My (tweener) generation was raised and educated in a culture largely shaped by World War II (who were in their 40s when I was born), the Korean War (those vets were in their 30s when I was born) and Vietnam (those vets were in their teens and 20s when I was born). In the 60s through the mid-70s, there was a quasi-military ethos in the schools in which I was (occasionally) educated. We lined up. We marched to lunch, to playground, and to field trips. I remember being shocked and thrilled by the Rolling Stones’ “Satisfaction” the first time I heard it on an AM car radio. It was quite unlike the staid film-strips and educational films we saw in school. There were occasional outbursts of rebellion (e.g.,  the “hippies,” at whom we marveled)  but they were put down quickly and sometimes with force. This was no golden age but it was different. It was ordered and disciplined. For the most part, conformity was valued more than creativity. I sometimes tell the story of one of my Greek profs at university, who, through the course of a Homer seminar, intentionally reduced the enrollment from 15 to 5 hardy souls, whose academic standards and pedagogy would be unthinkable today and whose last concern was our self-esteem. Think The Paper Chase but in Greek. 

In contrast, the Millennials have been raised in a regime in which education is regarded as a creative, cooperative project in which their evaluation of the teacher is as important as the teacher’s evaluation of them, in which their experience is more important than actually learning the material. They’ve been conditioned to be radical social democrats and they don’t know it. The collapse of the Berlin Wall and of Soviet totalitarianism is ancient history. They are post post-modern. They assume that everything is a social construct just waiting for them to deconstruct it. As one website, devoted to Millennials, has it: “You can change the story.” Perhaps, but can they read the story? Can they write one and if they can’t, who will tell them and at what risk?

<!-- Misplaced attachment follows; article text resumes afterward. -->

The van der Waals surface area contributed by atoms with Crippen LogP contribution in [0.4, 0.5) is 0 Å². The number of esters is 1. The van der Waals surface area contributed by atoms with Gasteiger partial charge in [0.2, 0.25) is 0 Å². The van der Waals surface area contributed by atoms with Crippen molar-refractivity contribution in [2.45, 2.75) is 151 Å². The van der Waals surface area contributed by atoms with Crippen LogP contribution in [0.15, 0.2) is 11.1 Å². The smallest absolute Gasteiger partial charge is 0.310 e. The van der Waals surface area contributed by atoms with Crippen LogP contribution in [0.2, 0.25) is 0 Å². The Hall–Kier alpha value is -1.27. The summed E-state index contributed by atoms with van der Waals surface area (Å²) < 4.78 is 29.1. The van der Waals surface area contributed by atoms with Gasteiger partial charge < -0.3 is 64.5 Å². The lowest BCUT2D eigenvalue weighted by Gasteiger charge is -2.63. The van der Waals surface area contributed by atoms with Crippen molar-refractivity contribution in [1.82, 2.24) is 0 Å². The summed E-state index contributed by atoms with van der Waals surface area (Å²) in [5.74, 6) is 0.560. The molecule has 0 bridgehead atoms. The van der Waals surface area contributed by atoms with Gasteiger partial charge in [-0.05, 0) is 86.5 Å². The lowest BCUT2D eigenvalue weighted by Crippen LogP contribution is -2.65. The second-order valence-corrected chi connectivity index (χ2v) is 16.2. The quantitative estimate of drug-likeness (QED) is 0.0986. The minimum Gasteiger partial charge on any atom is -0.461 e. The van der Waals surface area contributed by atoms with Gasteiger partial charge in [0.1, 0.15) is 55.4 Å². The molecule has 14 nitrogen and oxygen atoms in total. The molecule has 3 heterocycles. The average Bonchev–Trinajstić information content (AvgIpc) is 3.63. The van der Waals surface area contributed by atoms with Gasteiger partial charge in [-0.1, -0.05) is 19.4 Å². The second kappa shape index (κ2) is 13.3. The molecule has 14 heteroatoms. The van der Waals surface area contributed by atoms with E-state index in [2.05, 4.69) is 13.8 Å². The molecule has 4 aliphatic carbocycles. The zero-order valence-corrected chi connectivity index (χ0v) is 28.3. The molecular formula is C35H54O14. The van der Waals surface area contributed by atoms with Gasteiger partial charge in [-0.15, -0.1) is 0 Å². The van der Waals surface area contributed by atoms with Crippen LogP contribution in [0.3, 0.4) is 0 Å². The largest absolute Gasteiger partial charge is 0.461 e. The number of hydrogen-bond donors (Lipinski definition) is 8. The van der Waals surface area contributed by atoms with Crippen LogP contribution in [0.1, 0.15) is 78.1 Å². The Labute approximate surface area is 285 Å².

What now? Part of the remedy to persuade Millennials to “see something, say something.” Paul and at least some of the Apostolic Fathers, and most of the Reformed tradition assumed the general reliability of sense experience. The screen is mediating an artificial reality. There is a more fundamental reality beyond the screen. In this respect, Their burgeoning concern to eat “slow food” and the like should be encouraged. Some of them are actually leaving suburbia and moving to rural areas. These seem like a positive steps toward recovering nature. The world was made to be known and we were made to know it. Against the Gnostics, the Apostolic Fathers and the Apologists in the second century affirmed the essential goodness and perspicuity of creation as did the Reformed churches.